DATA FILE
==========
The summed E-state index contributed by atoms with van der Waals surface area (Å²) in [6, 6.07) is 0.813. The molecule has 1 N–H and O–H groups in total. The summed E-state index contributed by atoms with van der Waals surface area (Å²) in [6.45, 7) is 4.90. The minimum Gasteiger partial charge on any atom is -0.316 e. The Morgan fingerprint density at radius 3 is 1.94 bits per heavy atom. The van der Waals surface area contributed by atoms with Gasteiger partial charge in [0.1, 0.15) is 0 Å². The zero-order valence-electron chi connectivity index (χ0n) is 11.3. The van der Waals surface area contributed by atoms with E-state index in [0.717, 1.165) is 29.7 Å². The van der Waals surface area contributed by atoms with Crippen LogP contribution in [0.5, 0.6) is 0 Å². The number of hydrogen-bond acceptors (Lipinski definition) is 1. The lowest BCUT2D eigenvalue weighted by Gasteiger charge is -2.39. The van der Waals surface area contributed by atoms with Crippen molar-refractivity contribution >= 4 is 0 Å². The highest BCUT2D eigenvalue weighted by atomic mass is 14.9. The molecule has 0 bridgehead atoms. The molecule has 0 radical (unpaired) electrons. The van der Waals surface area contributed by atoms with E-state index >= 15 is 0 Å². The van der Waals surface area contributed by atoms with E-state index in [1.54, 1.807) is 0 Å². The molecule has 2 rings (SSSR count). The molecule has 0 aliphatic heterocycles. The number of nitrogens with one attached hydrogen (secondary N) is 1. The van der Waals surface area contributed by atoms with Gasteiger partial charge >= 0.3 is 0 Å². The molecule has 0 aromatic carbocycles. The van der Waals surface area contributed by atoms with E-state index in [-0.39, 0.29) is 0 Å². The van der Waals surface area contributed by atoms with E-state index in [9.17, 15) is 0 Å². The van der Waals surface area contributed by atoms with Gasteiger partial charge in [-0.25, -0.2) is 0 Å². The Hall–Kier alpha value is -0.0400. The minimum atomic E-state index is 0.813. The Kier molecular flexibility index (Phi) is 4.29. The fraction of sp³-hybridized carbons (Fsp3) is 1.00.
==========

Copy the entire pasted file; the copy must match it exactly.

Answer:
The summed E-state index contributed by atoms with van der Waals surface area (Å²) in [6, 6.07) is 0.813. The molecule has 1 N–H and O–H groups in total. The summed E-state index contributed by atoms with van der Waals surface area (Å²) in [6.45, 7) is 4.90. The minimum Gasteiger partial charge on any atom is -0.316 e. The Morgan fingerprint density at radius 3 is 1.94 bits per heavy atom. The van der Waals surface area contributed by atoms with Gasteiger partial charge in [0.1, 0.15) is 0 Å². The zero-order valence-electron chi connectivity index (χ0n) is 11.3. The van der Waals surface area contributed by atoms with E-state index in [0.717, 1.165) is 29.7 Å². The van der Waals surface area contributed by atoms with Crippen LogP contribution in [0.5, 0.6) is 0 Å². The number of hydrogen-bond acceptors (Lipinski definition) is 1. The lowest BCUT2D eigenvalue weighted by Gasteiger charge is -2.39. The van der Waals surface area contributed by atoms with Crippen molar-refractivity contribution >= 4 is 0 Å². The highest BCUT2D eigenvalue weighted by atomic mass is 14.9. The molecule has 0 bridgehead atoms. The molecule has 0 radical (unpaired) electrons. The van der Waals surface area contributed by atoms with E-state index >= 15 is 0 Å². The van der Waals surface area contributed by atoms with E-state index in [1.54, 1.807) is 0 Å². The molecule has 2 rings (SSSR count). The molecule has 0 aliphatic heterocycles. The number of nitrogens with one attached hydrogen (secondary N) is 1. The van der Waals surface area contributed by atoms with Gasteiger partial charge >= 0.3 is 0 Å². The molecule has 0 aromatic carbocycles. The van der Waals surface area contributed by atoms with E-state index in [-0.39, 0.29) is 0 Å². The van der Waals surface area contributed by atoms with E-state index in [9.17, 15) is 0 Å². The van der Waals surface area contributed by atoms with Gasteiger partial charge in [-0.25, -0.2) is 0 Å². The Hall–Kier alpha value is -0.0400. The minimum atomic E-state index is 0.813. The Kier molecular flexibility index (Phi) is 4.29. The fraction of sp³-hybridized carbons (Fsp3) is 1.00.